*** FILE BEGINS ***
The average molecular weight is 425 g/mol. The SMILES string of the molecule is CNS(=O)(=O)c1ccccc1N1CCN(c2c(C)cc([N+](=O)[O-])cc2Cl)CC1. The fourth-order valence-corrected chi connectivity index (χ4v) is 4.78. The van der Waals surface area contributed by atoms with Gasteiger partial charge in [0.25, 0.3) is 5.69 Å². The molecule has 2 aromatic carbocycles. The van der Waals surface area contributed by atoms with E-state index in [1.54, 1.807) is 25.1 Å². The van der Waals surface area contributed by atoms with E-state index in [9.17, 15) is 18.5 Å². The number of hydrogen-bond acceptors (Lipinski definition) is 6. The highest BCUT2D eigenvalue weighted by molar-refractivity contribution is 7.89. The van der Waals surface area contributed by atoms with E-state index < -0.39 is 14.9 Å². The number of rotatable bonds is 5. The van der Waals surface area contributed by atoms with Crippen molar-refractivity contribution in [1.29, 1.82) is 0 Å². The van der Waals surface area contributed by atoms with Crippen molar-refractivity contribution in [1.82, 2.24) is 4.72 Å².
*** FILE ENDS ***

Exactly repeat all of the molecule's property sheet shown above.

The average molecular weight is 425 g/mol. The SMILES string of the molecule is CNS(=O)(=O)c1ccccc1N1CCN(c2c(C)cc([N+](=O)[O-])cc2Cl)CC1. The fourth-order valence-corrected chi connectivity index (χ4v) is 4.78. The van der Waals surface area contributed by atoms with Gasteiger partial charge in [0.25, 0.3) is 5.69 Å². The molecule has 2 aromatic carbocycles. The van der Waals surface area contributed by atoms with E-state index in [1.54, 1.807) is 25.1 Å². The van der Waals surface area contributed by atoms with E-state index in [9.17, 15) is 18.5 Å². The number of hydrogen-bond acceptors (Lipinski definition) is 6. The highest BCUT2D eigenvalue weighted by molar-refractivity contribution is 7.89. The van der Waals surface area contributed by atoms with E-state index < -0.39 is 14.9 Å². The number of rotatable bonds is 5. The van der Waals surface area contributed by atoms with Crippen molar-refractivity contribution in [1.29, 1.82) is 0 Å². The van der Waals surface area contributed by atoms with Crippen molar-refractivity contribution in [1.82, 2.24) is 4.72 Å².